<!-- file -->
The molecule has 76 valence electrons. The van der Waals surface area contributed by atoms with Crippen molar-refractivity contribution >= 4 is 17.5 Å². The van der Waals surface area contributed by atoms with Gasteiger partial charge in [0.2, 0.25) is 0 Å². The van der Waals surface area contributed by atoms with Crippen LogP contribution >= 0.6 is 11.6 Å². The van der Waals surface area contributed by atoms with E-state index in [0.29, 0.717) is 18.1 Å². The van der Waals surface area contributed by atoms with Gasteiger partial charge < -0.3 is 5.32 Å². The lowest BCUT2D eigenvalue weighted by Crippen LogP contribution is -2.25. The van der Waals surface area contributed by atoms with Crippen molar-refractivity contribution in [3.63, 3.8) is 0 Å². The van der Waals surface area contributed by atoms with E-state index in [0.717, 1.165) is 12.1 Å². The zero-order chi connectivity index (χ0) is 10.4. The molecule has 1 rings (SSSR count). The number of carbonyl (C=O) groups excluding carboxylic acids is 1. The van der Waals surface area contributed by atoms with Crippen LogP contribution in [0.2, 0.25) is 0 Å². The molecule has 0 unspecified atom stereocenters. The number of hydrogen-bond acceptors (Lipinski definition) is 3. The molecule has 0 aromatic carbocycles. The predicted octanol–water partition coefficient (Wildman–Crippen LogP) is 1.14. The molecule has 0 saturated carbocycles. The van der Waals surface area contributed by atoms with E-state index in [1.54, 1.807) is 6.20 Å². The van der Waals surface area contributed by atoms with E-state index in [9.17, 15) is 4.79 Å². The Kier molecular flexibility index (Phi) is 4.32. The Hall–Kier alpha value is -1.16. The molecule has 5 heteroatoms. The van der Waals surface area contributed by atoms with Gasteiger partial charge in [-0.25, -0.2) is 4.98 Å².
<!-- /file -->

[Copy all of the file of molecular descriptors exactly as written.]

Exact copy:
The molecule has 76 valence electrons. The van der Waals surface area contributed by atoms with Crippen molar-refractivity contribution >= 4 is 17.5 Å². The van der Waals surface area contributed by atoms with Gasteiger partial charge in [0.2, 0.25) is 0 Å². The van der Waals surface area contributed by atoms with Crippen LogP contribution >= 0.6 is 11.6 Å². The van der Waals surface area contributed by atoms with E-state index in [0.29, 0.717) is 18.1 Å². The van der Waals surface area contributed by atoms with Gasteiger partial charge < -0.3 is 5.32 Å². The lowest BCUT2D eigenvalue weighted by Crippen LogP contribution is -2.25. The van der Waals surface area contributed by atoms with Crippen molar-refractivity contribution in [3.63, 3.8) is 0 Å². The van der Waals surface area contributed by atoms with E-state index in [0.717, 1.165) is 12.1 Å². The zero-order chi connectivity index (χ0) is 10.4. The molecule has 1 rings (SSSR count). The number of carbonyl (C=O) groups excluding carboxylic acids is 1. The van der Waals surface area contributed by atoms with Crippen LogP contribution in [0.2, 0.25) is 0 Å². The molecule has 0 unspecified atom stereocenters. The number of hydrogen-bond acceptors (Lipinski definition) is 3. The molecule has 0 aromatic carbocycles. The predicted octanol–water partition coefficient (Wildman–Crippen LogP) is 1.14. The molecule has 0 saturated carbocycles. The van der Waals surface area contributed by atoms with E-state index in [1.54, 1.807) is 6.20 Å². The van der Waals surface area contributed by atoms with E-state index in [9.17, 15) is 4.79 Å². The Kier molecular flexibility index (Phi) is 4.32. The Hall–Kier alpha value is -1.16. The molecule has 5 heteroatoms. The van der Waals surface area contributed by atoms with Gasteiger partial charge in [-0.25, -0.2) is 4.98 Å².